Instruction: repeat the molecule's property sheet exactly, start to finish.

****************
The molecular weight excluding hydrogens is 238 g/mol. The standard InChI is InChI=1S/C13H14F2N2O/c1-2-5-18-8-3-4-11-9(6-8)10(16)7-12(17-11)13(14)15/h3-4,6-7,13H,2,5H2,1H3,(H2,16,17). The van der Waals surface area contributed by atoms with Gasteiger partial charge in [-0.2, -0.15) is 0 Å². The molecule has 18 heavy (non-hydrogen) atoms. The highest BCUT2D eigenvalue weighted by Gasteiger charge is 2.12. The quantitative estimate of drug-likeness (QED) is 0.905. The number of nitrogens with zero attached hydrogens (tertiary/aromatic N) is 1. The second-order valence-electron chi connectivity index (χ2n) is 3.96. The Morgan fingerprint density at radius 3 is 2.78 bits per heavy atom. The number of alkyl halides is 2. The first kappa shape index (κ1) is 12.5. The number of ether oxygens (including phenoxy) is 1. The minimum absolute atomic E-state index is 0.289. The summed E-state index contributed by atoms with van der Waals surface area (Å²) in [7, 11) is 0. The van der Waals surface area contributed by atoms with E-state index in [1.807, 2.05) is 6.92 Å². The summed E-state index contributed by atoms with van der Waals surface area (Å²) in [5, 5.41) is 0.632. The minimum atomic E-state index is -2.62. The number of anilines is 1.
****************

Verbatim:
The molecular weight excluding hydrogens is 238 g/mol. The standard InChI is InChI=1S/C13H14F2N2O/c1-2-5-18-8-3-4-11-9(6-8)10(16)7-12(17-11)13(14)15/h3-4,6-7,13H,2,5H2,1H3,(H2,16,17). The van der Waals surface area contributed by atoms with Gasteiger partial charge in [-0.2, -0.15) is 0 Å². The molecule has 18 heavy (non-hydrogen) atoms. The highest BCUT2D eigenvalue weighted by Gasteiger charge is 2.12. The quantitative estimate of drug-likeness (QED) is 0.905. The number of nitrogens with zero attached hydrogens (tertiary/aromatic N) is 1. The second-order valence-electron chi connectivity index (χ2n) is 3.96. The Morgan fingerprint density at radius 3 is 2.78 bits per heavy atom. The number of alkyl halides is 2. The first kappa shape index (κ1) is 12.5. The number of ether oxygens (including phenoxy) is 1. The minimum absolute atomic E-state index is 0.289. The summed E-state index contributed by atoms with van der Waals surface area (Å²) in [7, 11) is 0. The van der Waals surface area contributed by atoms with E-state index in [1.807, 2.05) is 6.92 Å². The summed E-state index contributed by atoms with van der Waals surface area (Å²) in [5, 5.41) is 0.632. The minimum atomic E-state index is -2.62. The number of anilines is 1.